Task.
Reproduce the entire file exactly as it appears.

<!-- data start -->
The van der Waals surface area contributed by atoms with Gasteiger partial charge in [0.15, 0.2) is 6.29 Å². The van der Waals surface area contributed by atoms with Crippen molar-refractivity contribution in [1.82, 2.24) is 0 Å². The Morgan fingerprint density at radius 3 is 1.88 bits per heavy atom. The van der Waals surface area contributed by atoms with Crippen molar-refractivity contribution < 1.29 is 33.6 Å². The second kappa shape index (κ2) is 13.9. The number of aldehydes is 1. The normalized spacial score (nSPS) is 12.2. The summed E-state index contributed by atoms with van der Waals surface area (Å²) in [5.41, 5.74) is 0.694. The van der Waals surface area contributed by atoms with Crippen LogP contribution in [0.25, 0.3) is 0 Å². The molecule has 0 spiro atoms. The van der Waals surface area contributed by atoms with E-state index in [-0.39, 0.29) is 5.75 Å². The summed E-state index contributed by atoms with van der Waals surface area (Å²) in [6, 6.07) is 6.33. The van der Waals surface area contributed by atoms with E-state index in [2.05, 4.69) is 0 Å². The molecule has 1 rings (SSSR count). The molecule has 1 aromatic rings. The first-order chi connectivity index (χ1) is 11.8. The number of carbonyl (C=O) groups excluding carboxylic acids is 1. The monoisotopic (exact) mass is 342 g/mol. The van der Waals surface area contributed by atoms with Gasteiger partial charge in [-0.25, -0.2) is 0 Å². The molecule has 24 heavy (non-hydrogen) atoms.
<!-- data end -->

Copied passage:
The van der Waals surface area contributed by atoms with Gasteiger partial charge in [0.15, 0.2) is 6.29 Å². The van der Waals surface area contributed by atoms with Crippen molar-refractivity contribution in [1.82, 2.24) is 0 Å². The Morgan fingerprint density at radius 3 is 1.88 bits per heavy atom. The van der Waals surface area contributed by atoms with Crippen molar-refractivity contribution < 1.29 is 33.6 Å². The second kappa shape index (κ2) is 13.9. The number of aldehydes is 1. The normalized spacial score (nSPS) is 12.2. The summed E-state index contributed by atoms with van der Waals surface area (Å²) in [5.41, 5.74) is 0.694. The van der Waals surface area contributed by atoms with Crippen LogP contribution in [0.25, 0.3) is 0 Å². The molecule has 0 spiro atoms. The van der Waals surface area contributed by atoms with E-state index in [-0.39, 0.29) is 5.75 Å². The summed E-state index contributed by atoms with van der Waals surface area (Å²) in [6, 6.07) is 6.33. The van der Waals surface area contributed by atoms with E-state index in [2.05, 4.69) is 0 Å². The molecule has 1 rings (SSSR count). The molecule has 1 aromatic rings. The first-order chi connectivity index (χ1) is 11.8. The number of carbonyl (C=O) groups excluding carboxylic acids is 1. The monoisotopic (exact) mass is 342 g/mol. The van der Waals surface area contributed by atoms with Gasteiger partial charge in [-0.25, -0.2) is 0 Å². The molecule has 24 heavy (non-hydrogen) atoms.